Speaking of things that are bad press for the left it’s quite correct that Bernie Sanders who thought single payer was too expensive when the country’s population was smaller has frightened the left into signing on.  It’s things like this that are the best allies of a GOP that fails to satisfy it’s voters and a president who might consider doing the same.

Even worse for the left is the fact that many on their side, young, hip and of color are questioning it.  How soon will we see rebelling against the left PC become the next cool thing for the eternally bored young?

Andrew Breitbart told us that politics is downstream from culture, Phelim McAleer with his Ferguson play has taken these words to heart and is going to make sure some of that truth gets downstream.  Would that more of those on the right, particularly those who waste their funds on consultants, did so too.

Finally I find reading “Chelsea” Manning play the victim over losing a visiting fellowship at the Kennedy School at Harvard when she will still be given a speaking slot at the most prestigious  almost as amazing as the initial invitation.  Then again considering what I saw at Harvard last week, the idea that the Kennedy School, as in John Fitzgerald Kennedy war hero,  would honor a traitor who is only free from a 35 year jail sentence because we elected a president with a great affection for enemies of America does not seem that amazing at all.

In lieu of throwing any more fuel onto the fine fabulous furry freakout fire that is social media today )DACA! WALL! TRUMP! SCHUMER! PELOSI! ANTIDISESTABLISHMENTARIANISM! Okay, I might have thrown that last one in there) let’s talk sports in a way even the asporting, this being to athletic competition what apolitical is for those not giving a hoot about government machinations, can appreciate. Or at least tolerate.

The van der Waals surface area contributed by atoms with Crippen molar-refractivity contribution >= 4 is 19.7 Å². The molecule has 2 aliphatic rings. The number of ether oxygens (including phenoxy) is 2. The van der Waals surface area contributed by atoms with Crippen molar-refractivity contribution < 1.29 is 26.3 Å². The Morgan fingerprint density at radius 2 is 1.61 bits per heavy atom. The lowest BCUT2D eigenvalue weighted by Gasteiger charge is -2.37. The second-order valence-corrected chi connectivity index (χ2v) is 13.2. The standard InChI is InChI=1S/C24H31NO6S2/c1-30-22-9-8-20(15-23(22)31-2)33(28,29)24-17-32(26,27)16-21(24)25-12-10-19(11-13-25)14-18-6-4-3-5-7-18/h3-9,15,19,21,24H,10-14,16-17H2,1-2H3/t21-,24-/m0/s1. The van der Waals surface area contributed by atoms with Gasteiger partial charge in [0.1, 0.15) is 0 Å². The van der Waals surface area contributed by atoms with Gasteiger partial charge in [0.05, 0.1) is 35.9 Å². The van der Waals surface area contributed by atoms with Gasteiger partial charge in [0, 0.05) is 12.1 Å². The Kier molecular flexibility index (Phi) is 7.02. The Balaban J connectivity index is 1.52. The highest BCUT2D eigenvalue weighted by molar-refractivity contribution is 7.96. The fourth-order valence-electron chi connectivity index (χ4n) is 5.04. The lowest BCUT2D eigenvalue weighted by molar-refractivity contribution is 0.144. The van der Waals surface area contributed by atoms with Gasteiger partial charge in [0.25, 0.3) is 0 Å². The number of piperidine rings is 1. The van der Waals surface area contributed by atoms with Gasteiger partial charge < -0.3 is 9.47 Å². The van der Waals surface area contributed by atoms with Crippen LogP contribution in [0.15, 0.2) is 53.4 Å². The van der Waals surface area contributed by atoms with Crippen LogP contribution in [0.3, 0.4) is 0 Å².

Yesterday, the Oakland Athletics, better known as the Oakland A’s, announced the selection of a preferred location for their much-needed new ballpark. If all goes according to plan, construction will begin in 2021 with occupancy in 2023. This might seem like an inordinately lengthy timespan, but given the need to buy and clear the property, deal with the NIMBYs living nearby plus the ninnys in local government – pardon the redundancy – plus all the usual California ridiculousness, it’s a decent plan.

The A’s have for years done everything wrong while trying to get a new ballpark: begging for government funding, looking to move elsewhere in the San Francisco Bay Area, and crying poor with ownership that had more money than Bill Gates’ piggy bank. Recently, changes have been made, with a new point man Dave Kaval put in charge. And oh, what a difference a Dave makes: major community outreach, major dressing up the perilously close to crumbling Oakland Coliseum, and a promise to the A’s longsuffering fan base that yes, we’ll stop always trading in lieu of resigning our young talent when they hit their stride. The Bat Pack, as A’s 110% made of awesome beat reporter Susan Slusser has dubbed the freshfaced crop of kids led by developing superstud third baseman Matt Chapman, will be breaking pitchers hearts and blasting homers for years to come. In new digs.

The veteran Christian arena rock band Petra once sang, “Good things come to those who wait / Not to those who hesitate / So hurry up and wait upon the Lord.” While baseball, its most fervent fans notwithstanding, is not comparable with faith in Christ on the importance list, there is a valuable lesson here. Put simply, it is this: in so many areas of life, momentary matters far too often are subjected to urgent tyranny rather than patient, encompassing thought.

Yes, it has taken a painfully long time to get to yesterday’s announcement regarding a new ballpark. Yes, it will seem like an eternity sweating out every step until construction starts. But it will happen. Baseball, the great American constant, will continue in Oakland as it has for forty-nine years.